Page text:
Following the first phase of the Caterpillar project, Garrett turbochargers saw wider use on earth-moving equipment, in tractors, stationary powerplants, railroad locomotives and ships. The Garrett T11 automotive turbocharger came into being in 1960 and promptly became popular with diesel truck operators.
By 1962, Garrett was powering the world’s first turbocharged production car, the Oldsmobile Jetfire Rocket. This was followed by several other firsts, including the first turbocharged car to win the Indianapolis 500 (1968), the first turbo for a non-sports car application (1977-Saab 99), the first mass production turbo for diesel engines (1978-Mercedes 300SD), and the first turbo to win the 24 Hours of Le Mans (1978-Renault)".
In the 1970s Garrett's expanding industrial and other non-military applications had changed the basic sources of income. "At the start of the decade sales to the military accounted for 70 percent of the company's business. At the end of the ten years, largely because of turbochargers and general aviation products, the situation was reversed. Commercial sales made up 70 percent; military had dropped to 30 percent". Also by the end of the decade "sales had reached $1.3 billion; backlog was $1.9 billion".
To avoid a hostile takeover of Garrett's assets by Curtiss-Wright following Cliff Garrett's death in 1963, Garrett Corporation merged with Signal Oil and Gas Company in 1964. In 1968, the combined company adopted The Signal Companies as its corporate name. In 1985, Signal merged with Allied Corp., becoming Allied-Signal. The company acquired Honeywell Aerospace in 1999. Although AlliedSignal was much larger than Honeywell, it was decided to adopt the Honeywell name because of its greater public recognition.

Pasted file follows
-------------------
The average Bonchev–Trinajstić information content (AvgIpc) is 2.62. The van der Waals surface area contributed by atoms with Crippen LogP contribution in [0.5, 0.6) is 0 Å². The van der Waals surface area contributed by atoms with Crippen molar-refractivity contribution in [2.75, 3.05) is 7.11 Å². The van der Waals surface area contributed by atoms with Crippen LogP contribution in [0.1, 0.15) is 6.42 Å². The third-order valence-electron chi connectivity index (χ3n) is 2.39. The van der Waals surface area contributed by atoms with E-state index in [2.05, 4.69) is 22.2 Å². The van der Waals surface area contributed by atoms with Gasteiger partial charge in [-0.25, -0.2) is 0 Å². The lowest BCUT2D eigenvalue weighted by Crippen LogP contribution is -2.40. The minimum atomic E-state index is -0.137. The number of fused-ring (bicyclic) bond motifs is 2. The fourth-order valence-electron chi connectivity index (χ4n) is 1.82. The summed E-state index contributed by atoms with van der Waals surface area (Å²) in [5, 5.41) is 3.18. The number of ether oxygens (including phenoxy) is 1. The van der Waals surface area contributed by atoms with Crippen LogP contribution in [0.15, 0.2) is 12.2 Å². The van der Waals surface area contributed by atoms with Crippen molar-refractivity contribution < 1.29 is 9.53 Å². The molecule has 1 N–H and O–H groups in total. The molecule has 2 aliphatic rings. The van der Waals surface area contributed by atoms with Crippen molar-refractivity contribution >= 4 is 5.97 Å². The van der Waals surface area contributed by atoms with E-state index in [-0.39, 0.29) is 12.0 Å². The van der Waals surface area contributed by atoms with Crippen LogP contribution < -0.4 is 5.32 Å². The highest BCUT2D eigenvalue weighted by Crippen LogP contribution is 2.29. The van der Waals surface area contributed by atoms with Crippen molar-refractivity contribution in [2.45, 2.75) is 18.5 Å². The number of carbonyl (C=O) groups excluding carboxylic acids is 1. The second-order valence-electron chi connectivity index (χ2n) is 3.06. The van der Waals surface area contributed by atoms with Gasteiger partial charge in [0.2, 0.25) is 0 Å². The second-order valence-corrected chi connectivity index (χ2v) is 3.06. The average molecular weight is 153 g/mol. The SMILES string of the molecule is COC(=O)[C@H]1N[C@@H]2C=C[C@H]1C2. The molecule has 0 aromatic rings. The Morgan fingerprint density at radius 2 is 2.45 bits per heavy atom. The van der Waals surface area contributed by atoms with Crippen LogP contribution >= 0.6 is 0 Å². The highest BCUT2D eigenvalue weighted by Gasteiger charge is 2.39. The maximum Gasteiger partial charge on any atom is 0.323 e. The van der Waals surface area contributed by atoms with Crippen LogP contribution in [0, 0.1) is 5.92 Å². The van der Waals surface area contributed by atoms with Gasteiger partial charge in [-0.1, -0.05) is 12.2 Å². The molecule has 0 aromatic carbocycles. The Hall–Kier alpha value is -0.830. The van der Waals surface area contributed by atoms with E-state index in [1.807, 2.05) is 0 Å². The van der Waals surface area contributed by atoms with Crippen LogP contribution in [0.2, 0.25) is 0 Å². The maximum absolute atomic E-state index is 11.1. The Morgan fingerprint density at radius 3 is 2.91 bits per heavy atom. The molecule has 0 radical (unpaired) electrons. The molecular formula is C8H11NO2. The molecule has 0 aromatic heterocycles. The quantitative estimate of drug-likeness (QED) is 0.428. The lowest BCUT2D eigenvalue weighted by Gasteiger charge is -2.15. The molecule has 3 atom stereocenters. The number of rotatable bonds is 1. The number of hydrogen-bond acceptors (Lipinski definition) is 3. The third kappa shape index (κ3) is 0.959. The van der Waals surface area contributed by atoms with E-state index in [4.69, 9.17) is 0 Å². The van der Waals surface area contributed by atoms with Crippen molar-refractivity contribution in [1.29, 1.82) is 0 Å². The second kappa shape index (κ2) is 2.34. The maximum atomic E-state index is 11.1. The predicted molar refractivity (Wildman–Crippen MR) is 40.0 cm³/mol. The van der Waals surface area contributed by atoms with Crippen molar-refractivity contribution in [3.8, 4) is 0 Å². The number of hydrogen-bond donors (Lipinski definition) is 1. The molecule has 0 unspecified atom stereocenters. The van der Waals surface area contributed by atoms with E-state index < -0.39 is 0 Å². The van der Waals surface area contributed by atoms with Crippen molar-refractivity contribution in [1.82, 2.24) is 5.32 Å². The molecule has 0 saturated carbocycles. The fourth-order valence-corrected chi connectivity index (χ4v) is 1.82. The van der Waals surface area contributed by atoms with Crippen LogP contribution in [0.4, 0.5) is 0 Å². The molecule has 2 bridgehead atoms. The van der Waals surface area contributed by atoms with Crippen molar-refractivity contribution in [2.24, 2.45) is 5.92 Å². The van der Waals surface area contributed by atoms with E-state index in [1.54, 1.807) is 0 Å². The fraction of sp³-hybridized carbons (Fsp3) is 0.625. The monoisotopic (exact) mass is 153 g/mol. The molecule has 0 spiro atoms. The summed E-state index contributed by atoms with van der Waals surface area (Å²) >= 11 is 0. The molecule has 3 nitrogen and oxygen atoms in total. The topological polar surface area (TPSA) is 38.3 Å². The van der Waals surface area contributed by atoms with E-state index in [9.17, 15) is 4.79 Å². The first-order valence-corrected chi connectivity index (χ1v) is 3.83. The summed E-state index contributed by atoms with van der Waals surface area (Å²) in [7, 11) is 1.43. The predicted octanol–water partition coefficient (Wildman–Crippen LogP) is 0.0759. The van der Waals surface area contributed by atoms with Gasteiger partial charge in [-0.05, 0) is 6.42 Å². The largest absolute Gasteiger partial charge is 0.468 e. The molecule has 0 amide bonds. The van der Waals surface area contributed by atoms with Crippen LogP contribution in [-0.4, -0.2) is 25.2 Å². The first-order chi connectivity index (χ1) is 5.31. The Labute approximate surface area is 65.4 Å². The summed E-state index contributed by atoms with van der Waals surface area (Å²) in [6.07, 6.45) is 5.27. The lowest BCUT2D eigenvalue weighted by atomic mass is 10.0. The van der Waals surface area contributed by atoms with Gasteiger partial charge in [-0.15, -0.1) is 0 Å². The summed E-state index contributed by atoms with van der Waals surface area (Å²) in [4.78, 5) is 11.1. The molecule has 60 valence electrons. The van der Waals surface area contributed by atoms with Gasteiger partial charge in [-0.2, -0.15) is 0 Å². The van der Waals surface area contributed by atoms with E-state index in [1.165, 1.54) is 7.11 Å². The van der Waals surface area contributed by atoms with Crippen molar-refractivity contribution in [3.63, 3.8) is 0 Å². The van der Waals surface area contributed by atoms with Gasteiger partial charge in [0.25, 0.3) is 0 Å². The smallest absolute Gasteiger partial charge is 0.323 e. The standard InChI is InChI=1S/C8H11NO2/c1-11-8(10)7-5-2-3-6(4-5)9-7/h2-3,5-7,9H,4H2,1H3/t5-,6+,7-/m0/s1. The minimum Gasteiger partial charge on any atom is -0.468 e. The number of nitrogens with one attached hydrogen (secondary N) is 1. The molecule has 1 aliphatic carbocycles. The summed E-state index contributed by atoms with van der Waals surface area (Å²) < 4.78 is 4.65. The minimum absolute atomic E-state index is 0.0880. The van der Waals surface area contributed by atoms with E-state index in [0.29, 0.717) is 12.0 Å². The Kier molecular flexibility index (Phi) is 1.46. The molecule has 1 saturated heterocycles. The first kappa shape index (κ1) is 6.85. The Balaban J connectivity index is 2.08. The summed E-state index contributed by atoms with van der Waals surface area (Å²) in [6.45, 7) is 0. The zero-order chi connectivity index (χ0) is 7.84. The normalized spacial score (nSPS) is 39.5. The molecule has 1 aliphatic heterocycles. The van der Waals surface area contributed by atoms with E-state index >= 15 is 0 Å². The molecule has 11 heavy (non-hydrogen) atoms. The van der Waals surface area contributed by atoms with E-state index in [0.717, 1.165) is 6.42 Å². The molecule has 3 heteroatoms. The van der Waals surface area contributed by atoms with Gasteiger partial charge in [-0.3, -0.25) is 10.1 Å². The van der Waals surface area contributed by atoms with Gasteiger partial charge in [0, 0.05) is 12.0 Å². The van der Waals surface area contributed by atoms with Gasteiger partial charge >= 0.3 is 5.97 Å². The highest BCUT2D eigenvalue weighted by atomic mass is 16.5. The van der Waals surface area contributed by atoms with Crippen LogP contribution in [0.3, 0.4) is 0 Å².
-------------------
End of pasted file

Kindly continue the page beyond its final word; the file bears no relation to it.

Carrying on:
Part of the original Garrett AiResearch became known as the Garrett Turbine Engine Company from 1979, and became the Garrett Engine Division of AlliedSignal in 1985. In 1994, AlliedSignal acquired the Lycoming Turbine Engine Division of Textron, merging it with Garrett Engine to become the AlliedSignal Engines Division of AlliedSignal Aerospace Company.
The Garrett Aviation Division ("Garrett Aviation"), which mainly services aircraft, was sold to General Electric in 1997 and later renamed Landmark Aviation after a 2004 merger. It became StandardAero after a further merger in 2007 and it was owned by Dubai Aerospace Enterprise, but subsequently purchased by another owner.
Aircraft engine products
- Central Air Data Computer
- Foil bearing
- Honeywell Aerospace
- Honeywell Turbo Technologies
- Landmark Aviation
- Normalair Garrett Limited (NGL)
- See "Built on Thin Air," Time Magazine, November 16, 1962, retrieved at http://www.time.com/time/magazine/article/0,9171,829434,00.html. The company was first named Aircraft Tool and Supply Company, then by early 1937 was renamed as Garrett Supply Company, and by 1939, AiResearch and shortly thereafter AiResearch Manufacturing Company, which then became a division within the Garrett Corporation. See Seymour L. Chapin, "Garrett and Pressurized Flight: A Business Built on Thin Air," Pacific Historical Review 35 (August 1966): 329-343; and William A. Schoneberger and Robert R. H. Scholl, Out of Thin Air: Garrett's First 50 Years, Phoenix: Garrett Corporation, 1985 (ISBN 0-9617029-0-7).